Newspaper article Sunshine Coast Daily (Maroochydore, Australia)

Emerald City Is Still a Gem; Rama Gaindrekindles Fond Memories on a Long Weekend in Sydney

Newspaper article Sunshine Coast Daily (Maroochydore, Australia)

Emerald City Is Still a Gem; Rama Gaindrekindles Fond Memories on a Long Weekend in Sydney

Article excerpt

THE saying "childhood is the most beautiful of all life's seasons" came readily to mind on a long weekend visit to Sydney last month.

Memories of when our two children were young came flooding back during the final ride on the monorail in the Sydney CBD before it was closed forever on June 30, 2013.

Our (then) six- and 10-year-olds could not contain their excitement as the train travelled the loop and they eagerly pinpointed the landmarks -- countless times.

That was more than two decades ago, but it seemed like just yesterday.

The 3.6 kilometre monorail loop included seven stations (Harbourside, Convention, Paddy's Market, World Square, Galleries, City Centre and Darling Park) which were located inside buildings, over freeways, at hotels and near a broad selection of the city's major tourist attractions.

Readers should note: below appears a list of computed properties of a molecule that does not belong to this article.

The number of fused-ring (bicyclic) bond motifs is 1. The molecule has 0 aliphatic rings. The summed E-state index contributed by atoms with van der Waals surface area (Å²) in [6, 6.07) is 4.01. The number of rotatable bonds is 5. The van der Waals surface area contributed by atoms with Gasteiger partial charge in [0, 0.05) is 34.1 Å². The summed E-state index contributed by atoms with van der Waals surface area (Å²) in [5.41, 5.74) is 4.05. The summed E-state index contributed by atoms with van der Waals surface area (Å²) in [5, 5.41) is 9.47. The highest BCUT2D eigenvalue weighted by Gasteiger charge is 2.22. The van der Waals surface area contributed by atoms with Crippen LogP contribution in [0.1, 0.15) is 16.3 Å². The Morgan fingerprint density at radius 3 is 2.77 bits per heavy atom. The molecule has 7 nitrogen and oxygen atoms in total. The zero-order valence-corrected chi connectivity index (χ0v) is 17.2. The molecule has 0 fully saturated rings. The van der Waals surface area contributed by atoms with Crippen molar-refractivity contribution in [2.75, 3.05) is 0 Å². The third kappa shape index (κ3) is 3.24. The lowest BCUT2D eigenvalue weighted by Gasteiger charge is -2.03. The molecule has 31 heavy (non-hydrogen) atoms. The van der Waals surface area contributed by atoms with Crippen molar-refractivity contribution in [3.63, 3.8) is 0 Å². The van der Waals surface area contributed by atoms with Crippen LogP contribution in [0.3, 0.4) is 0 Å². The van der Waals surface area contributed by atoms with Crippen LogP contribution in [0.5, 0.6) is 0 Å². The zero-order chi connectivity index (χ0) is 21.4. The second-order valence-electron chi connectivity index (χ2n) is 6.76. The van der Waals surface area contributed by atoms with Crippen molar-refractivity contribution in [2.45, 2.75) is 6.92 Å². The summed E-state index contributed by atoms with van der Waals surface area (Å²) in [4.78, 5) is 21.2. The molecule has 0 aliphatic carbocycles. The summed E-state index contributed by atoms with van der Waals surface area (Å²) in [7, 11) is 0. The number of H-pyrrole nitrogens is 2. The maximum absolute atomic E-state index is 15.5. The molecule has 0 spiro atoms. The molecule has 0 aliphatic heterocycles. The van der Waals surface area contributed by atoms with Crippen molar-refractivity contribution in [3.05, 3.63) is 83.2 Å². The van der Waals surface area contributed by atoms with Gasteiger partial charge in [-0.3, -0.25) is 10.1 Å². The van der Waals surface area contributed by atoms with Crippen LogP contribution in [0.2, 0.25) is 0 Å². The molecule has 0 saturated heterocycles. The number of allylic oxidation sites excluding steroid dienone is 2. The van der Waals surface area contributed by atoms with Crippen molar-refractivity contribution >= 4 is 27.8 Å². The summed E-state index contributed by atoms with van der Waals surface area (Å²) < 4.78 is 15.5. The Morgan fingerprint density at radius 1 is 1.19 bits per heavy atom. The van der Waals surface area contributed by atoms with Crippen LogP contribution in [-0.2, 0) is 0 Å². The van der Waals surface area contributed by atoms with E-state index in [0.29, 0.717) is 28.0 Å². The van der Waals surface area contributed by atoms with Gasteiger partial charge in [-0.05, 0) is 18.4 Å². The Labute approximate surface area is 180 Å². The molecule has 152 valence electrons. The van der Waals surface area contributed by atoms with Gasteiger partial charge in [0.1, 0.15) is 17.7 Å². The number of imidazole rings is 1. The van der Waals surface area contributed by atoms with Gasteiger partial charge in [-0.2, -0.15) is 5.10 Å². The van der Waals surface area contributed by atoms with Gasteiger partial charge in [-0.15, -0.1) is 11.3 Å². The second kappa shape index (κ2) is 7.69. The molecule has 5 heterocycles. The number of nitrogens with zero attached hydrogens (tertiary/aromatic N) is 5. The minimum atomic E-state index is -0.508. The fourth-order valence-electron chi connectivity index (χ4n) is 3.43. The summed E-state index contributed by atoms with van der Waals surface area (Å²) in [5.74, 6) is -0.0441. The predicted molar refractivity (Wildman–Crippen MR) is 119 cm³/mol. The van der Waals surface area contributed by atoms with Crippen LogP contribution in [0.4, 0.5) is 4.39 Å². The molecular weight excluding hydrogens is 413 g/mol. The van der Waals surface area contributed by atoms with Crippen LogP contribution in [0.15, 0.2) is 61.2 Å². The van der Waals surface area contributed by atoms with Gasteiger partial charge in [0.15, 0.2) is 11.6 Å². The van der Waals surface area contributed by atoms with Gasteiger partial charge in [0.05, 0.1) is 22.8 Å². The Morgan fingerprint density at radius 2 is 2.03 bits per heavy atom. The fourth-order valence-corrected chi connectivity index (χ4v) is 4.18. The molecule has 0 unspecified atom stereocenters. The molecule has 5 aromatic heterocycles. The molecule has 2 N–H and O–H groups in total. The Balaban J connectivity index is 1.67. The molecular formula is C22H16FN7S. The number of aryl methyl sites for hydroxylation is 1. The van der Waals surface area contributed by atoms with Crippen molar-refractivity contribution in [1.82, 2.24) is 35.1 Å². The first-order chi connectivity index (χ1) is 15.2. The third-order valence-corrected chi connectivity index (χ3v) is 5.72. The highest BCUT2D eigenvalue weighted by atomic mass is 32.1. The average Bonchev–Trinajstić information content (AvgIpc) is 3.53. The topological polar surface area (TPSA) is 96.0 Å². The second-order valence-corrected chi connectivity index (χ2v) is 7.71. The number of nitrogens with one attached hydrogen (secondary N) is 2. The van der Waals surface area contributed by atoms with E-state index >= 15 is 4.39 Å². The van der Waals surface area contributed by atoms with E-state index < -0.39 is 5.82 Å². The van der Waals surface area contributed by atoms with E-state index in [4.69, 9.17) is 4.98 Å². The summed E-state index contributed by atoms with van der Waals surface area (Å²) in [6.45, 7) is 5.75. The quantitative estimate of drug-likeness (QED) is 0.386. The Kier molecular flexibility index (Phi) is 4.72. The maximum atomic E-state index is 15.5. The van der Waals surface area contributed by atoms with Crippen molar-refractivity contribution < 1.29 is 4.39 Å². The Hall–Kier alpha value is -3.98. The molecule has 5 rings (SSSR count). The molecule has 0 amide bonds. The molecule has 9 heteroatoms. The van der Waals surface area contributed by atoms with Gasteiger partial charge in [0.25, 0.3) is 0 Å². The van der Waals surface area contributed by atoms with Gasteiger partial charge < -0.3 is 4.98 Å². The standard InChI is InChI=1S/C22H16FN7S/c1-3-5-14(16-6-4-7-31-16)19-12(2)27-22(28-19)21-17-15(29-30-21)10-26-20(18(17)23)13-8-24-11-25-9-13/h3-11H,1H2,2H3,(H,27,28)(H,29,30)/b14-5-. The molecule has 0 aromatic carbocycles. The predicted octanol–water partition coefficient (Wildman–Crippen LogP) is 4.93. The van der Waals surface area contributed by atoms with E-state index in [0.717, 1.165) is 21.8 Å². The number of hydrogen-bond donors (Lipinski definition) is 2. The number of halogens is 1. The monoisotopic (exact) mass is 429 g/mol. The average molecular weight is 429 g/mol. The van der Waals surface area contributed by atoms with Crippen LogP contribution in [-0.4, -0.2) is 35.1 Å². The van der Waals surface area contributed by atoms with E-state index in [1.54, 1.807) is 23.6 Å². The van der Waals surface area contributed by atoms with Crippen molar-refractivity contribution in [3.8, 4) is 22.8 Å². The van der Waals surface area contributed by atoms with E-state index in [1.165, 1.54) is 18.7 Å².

The monorail was a bicentennial gift to Sydney and for 25 years was one of the city's largest tourist attractions after opening in July 1988.

But its closure also marked the end of what had arguably been a discordant presence on the western edge of the city.

While it will allow an expansion of Sydney's light rail network, the way is now also open for redevelopment of the area around the entertainment and convention centres.

Our long weekend stay also gave an opportunity to utilise another mode of public transport -- trains.

This was an additional benefit as we stayed at the Vibe Hotel North Sydney and thoroughly relished the 10-15-minute ride across the Harbour Bridge into the city.

It was a hassle-free trip from Milsons Point train station, just outside the hotel, into the CBD. All points of interest from there are then within walking distance. What a bonus!

Vivid celebrations

The June long weekend also provided the first opportunity to view some of the activities during Vivid Sydney -- said to be the largest light and music festival in the southern hemisphere -- that creatively pushed boundaries.

It incorporated live concerts, light installations, large-scale projections, free events, creative workshops, public talks and industry seminars. …

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